The Scam Untraveled (inspired by ‘A Road Not Taken’ by Robert Frost)

Aim of the poem: this poem champions prudent choices in the online world, stressing the essential decision to either succumb to deceptive scams or proceed with caution, thus ensuring the protection of one's personal information and privacy.

“Two paths diverged in the digital haze,

A choice to make in the fraud-filled maze.

To click or not, with caution I tread,

Aware of the scams that silently spread.

It made all the difference, this cyber road,

My data and privacy, against fraud, I strode.”

James emphasises: “rhyming acts as a mental scaffold that aids in organising and making data accessible in our brain's memory storage.

“The repetitive aspect of rhymes is another pivotal factor significantly benefiting memory. Repetition plays a crucial role in memory consolidation, reinforcing neural connections.”

The Fraudulent Odyssey: Navigating the Digital Realm (Inspired by ‘The Odyssey’ by Homer)

Aim of the poem: this poem honours the skill of a watchful guardian in the realm of technology, who adeptly avoids crafty plots, phishing attacks, and hidden threats to defend their domain and secure precious information.

“Tell me, O Hacker, of that cunning scheme,

Which caused havoc in the digital dream.

From phishing snares to Trojan Horse's guise,

The hero of security, ever-wise.

Through the perilous land of cyber threats he'd roam,

To safeguard his kingdom and shield his data home.”

According to the insight from James: “Melodies formed through rhyming often feature rhythmic patterns naturally promoting repetition, thereby strengthening memory traces in the brain. This strengthens the connection between rhymed words and the information they represent, making recall easier when required.”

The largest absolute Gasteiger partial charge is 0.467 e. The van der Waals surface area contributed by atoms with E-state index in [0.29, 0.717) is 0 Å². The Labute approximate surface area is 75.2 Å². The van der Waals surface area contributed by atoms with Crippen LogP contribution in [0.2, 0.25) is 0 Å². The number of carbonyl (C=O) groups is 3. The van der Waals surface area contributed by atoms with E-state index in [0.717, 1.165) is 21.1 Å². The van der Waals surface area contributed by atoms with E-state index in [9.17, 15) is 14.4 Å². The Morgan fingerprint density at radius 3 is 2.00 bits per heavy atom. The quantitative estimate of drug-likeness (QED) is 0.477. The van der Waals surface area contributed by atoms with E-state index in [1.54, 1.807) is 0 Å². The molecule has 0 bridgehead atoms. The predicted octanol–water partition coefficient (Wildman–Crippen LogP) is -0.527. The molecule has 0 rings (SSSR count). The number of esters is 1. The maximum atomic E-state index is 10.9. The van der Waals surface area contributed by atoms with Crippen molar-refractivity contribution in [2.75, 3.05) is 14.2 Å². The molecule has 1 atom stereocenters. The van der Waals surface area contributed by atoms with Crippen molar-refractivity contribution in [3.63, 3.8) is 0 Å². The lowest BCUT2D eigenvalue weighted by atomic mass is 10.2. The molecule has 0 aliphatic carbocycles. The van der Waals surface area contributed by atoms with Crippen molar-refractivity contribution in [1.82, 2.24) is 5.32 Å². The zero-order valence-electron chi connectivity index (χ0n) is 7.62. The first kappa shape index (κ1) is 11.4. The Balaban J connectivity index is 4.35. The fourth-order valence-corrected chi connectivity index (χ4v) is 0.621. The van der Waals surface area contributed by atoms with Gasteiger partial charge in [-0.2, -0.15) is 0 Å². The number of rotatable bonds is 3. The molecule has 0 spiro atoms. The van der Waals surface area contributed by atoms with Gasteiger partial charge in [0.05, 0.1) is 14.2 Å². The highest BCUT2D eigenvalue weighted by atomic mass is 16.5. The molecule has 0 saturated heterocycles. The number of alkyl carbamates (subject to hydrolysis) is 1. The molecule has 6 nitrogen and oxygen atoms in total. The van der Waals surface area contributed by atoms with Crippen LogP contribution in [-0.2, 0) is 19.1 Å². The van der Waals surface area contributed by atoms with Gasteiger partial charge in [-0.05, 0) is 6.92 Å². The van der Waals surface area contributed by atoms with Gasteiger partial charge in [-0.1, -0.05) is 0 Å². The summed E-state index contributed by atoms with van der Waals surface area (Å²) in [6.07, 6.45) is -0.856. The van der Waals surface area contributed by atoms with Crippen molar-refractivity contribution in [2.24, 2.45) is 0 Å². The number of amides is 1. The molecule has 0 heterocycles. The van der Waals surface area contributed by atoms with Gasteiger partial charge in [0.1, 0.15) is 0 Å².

As noted by James: “rhymes employ a combination of structural cues, including rhythm, stress, and breaks. These cues establish a 'mnemonic framework,' a learning technique supporting information retention and retrieval in human memory.”

The Firewall (Inspired by ‘The Tyger’ by William Blake)

Objective of the poem: this poem delves into the mysterious and powerful character of a 'Cyber Tyger,' prompting inquiries about the robustness of security measures and the capacity of alert individuals to counteract its fraudulent activities in the virtual landscape.

“Cyber Tyger, blazing bright,

In the servers of the night;

What firewall strong or what defence,

Could thwart your fraudulence?

In what phishing link or deceitful scheme,

What vigilant user could intervene?”

James outlines how “rhyming stands as a potent memory-enhancing technique that harnesses the brain's inherent organisational and repetition mechanisms. It optimises information storage and retrieval by breaking down data into 'chunks,' reinforcing memory traces through repetition, and constructing mnemonic structures. Understanding the neurological impact of rhyming provides valuable insights into how it bolsters memory and cognitive development."